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Understanding Infrastructure Investment Trusts (InvITs)

Have you ever wondered about investment opportunities beyond stocks and bonds?

Infrastructure Investment Trusts, commonly known as InvITs, provide an alternative investment avenue with regular dividend yield and diversification benefits.

In this article, we’ll explore InvITs, their lifecycle journey, benefits, shortcomings, and tax implications.

What are InvITs?

Infrastructure Investment Trusts (InvITs) are like mutual funds managed by designated fund managers. They allow investors to invest in infrastructure projects.

The projects typically include roads, power transmission lines, ports, or other operational infrastructure projects that generate steady cash flows.

The cash flows generated are distributed as dividends among investors.

Their framework is similar to REITs and can be traded on stock exchanges.

InvITs are regulated by SEBI and are required to:

➡️ Invest at least 80% of their total assets in completed infrastructure projects that can generate income.

➡️ Distribute at least 90% of their income as dividends to their unitholders.

Benefits of Investing in InvITs

Diversification: Investing in InvITs allows individuals to diversify their portfolios by gaining partial ownership of infrastructure projects. This diversification offers exposure to a completely new asset class.

Dividend Yield: InvITs predominantly invest in completed projects, resulting in steady cash flows. These cash flows are then distributed to investors as dividends, offering a consistent income stream.

Professional Management: Despite owning a portion of infrastructure assets through InvITs, investors are not burdened with project management responsibilities. Designated managers ensure optimal performance with minimal hassle for investors.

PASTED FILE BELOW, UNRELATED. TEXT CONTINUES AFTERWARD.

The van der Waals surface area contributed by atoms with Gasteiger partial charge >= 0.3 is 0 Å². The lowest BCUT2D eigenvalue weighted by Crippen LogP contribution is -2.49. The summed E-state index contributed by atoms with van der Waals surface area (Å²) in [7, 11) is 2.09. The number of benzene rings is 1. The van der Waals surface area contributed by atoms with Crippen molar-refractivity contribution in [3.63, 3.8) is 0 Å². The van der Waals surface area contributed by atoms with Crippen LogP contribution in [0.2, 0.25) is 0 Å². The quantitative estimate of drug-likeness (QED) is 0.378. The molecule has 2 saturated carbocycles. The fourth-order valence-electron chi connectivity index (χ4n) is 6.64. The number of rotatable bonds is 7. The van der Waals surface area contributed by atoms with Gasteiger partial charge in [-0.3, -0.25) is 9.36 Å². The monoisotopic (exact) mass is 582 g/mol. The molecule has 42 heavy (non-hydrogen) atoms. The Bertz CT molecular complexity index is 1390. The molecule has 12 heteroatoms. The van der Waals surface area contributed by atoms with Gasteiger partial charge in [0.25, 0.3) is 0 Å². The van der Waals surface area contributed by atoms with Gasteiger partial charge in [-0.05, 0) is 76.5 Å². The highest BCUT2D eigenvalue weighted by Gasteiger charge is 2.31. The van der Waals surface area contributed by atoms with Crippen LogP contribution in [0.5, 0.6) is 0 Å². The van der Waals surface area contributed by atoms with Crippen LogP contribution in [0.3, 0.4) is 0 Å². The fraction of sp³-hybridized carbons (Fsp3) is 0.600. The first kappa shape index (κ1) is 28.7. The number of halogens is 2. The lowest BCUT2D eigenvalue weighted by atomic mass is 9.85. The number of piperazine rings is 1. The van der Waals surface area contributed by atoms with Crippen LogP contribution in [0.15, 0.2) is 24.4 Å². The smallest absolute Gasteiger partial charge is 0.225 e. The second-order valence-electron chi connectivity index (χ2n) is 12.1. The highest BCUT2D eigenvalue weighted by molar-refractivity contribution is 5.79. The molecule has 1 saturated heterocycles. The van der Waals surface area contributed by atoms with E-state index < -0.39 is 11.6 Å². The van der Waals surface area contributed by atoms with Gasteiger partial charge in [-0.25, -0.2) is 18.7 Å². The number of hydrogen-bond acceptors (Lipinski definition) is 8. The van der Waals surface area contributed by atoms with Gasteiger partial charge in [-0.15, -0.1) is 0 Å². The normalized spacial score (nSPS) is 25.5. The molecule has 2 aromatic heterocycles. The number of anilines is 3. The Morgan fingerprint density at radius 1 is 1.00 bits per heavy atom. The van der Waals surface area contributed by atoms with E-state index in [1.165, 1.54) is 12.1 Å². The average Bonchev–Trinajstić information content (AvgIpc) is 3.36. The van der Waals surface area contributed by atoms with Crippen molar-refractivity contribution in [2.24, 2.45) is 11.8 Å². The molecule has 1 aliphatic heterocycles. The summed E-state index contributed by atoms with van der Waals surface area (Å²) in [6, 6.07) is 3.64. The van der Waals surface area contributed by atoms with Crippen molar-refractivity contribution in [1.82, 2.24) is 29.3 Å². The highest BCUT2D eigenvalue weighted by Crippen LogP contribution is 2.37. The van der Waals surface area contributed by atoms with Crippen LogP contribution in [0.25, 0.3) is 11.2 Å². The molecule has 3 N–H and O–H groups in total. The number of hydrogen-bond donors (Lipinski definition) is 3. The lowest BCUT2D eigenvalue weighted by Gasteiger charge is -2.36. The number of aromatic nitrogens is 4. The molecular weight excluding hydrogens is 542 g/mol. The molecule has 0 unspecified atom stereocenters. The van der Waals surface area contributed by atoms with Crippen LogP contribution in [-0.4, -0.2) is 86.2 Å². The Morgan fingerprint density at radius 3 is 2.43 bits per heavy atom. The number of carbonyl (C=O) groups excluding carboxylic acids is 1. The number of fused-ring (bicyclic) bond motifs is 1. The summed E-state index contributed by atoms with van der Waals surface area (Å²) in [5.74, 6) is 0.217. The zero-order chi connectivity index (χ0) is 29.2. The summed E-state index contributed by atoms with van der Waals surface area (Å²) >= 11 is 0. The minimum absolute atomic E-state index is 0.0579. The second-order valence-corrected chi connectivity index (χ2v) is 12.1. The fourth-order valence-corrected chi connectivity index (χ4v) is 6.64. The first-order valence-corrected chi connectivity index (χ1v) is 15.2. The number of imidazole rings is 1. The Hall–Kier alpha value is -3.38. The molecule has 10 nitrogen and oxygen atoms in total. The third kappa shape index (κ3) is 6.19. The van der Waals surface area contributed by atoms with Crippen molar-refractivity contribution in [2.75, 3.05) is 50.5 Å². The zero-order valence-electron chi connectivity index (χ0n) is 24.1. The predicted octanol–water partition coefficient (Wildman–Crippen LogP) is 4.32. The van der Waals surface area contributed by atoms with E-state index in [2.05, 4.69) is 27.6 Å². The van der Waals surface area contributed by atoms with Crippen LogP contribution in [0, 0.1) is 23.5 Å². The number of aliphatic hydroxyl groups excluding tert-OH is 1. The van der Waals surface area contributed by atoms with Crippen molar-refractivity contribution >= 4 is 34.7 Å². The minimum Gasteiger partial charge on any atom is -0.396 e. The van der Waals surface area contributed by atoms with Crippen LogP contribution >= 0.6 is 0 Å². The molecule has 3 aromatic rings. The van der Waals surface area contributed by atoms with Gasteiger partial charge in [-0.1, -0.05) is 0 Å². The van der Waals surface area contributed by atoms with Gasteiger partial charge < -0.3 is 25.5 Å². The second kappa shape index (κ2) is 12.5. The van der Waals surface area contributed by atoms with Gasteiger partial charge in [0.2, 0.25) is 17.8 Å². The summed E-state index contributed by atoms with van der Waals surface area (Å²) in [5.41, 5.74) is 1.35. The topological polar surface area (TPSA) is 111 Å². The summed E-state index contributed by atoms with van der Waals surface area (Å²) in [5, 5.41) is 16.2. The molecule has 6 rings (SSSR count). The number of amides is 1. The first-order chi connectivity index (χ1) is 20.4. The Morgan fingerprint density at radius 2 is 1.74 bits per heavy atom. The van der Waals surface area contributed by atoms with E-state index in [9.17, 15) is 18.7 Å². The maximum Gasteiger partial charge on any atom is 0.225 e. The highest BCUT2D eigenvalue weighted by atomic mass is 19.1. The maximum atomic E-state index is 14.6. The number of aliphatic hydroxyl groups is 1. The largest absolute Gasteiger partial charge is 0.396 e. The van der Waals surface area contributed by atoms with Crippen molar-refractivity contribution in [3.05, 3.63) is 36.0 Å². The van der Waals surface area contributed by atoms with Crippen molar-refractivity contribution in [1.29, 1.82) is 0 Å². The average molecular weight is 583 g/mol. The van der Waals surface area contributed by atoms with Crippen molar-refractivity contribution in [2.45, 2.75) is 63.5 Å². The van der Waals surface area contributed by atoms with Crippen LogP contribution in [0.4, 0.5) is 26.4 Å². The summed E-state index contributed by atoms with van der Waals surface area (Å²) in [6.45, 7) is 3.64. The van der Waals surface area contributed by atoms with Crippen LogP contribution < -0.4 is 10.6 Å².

Shortcomings of Investing in InvITs

Lower Liquidity: Compared to more established investment avenues, such as stocks and bonds, InvITs may have lower liquidity due to their relatively new presence in the market.

Disrupted Cash Flows: Changes in income or tariff structures for the underlying infrastructure projects can disrupt the cash flows.

Taxation on InvIT Earnings

Dividend/Interest Income: Any dividends or interest income earned from InvITs is fully taxable according to the investor’s income tax slab rate.

Capital Gains Tax on InvITs

Short-Term Capital Gains (STCG): If InvIT units are sold within three years of purchase, the gains are taxed at 15%.

Long-Term Capital Gains (LTCG): Gains from selling InvIT units after three years are taxed at 10%, with Rs 1 lakh exemption.

Summing Up

InvITs help in asset diversification, while dividend yield is an added bonus for investors.

However, factors such as liquidity and taxation must be considered before making investment decisions.

*Disclaimer – This is for information purposes only and not an investment advice.